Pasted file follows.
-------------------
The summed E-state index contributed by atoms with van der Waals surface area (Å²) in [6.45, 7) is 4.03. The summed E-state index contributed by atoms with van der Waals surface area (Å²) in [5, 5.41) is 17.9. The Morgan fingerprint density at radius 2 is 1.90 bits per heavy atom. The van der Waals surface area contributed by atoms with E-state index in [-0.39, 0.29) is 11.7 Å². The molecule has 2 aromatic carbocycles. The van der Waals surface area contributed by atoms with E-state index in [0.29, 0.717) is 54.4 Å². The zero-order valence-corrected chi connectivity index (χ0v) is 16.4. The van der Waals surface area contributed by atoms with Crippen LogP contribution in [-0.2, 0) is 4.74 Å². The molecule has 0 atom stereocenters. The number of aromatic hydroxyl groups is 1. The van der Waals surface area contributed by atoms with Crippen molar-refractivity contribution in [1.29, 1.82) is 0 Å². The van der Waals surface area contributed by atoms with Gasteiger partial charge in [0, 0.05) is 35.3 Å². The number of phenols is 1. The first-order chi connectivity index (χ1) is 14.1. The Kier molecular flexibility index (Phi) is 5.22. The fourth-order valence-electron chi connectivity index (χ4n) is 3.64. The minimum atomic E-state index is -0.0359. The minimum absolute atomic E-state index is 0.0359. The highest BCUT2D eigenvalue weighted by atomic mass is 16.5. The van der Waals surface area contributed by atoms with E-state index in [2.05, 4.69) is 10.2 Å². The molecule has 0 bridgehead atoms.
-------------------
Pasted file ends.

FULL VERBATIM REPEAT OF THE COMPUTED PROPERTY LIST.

The summed E-state index contributed by atoms with van der Waals surface area (Å²) in [6.45, 7) is 4.03. The summed E-state index contributed by atoms with van der Waals surface area (Å²) in [5, 5.41) is 17.9. The Morgan fingerprint density at radius 2 is 1.90 bits per heavy atom. The van der Waals surface area contributed by atoms with E-state index in [-0.39, 0.29) is 11.7 Å². The molecule has 2 aromatic carbocycles. The van der Waals surface area contributed by atoms with E-state index in [0.29, 0.717) is 54.4 Å². The zero-order valence-corrected chi connectivity index (χ0v) is 16.4. The van der Waals surface area contributed by atoms with Crippen LogP contribution in [-0.2, 0) is 4.74 Å². The molecule has 0 atom stereocenters. The number of aromatic hydroxyl groups is 1. The van der Waals surface area contributed by atoms with Crippen molar-refractivity contribution in [1.29, 1.82) is 0 Å². The van der Waals surface area contributed by atoms with Gasteiger partial charge in [0, 0.05) is 35.3 Å². The number of phenols is 1. The first-order chi connectivity index (χ1) is 14.1. The Kier molecular flexibility index (Phi) is 5.22. The fourth-order valence-electron chi connectivity index (χ4n) is 3.64. The minimum atomic E-state index is -0.0359. The minimum absolute atomic E-state index is 0.0359. The highest BCUT2D eigenvalue weighted by atomic mass is 16.5. The van der Waals surface area contributed by atoms with E-state index in [2.05, 4.69) is 10.2 Å². The molecule has 0 bridgehead atoms.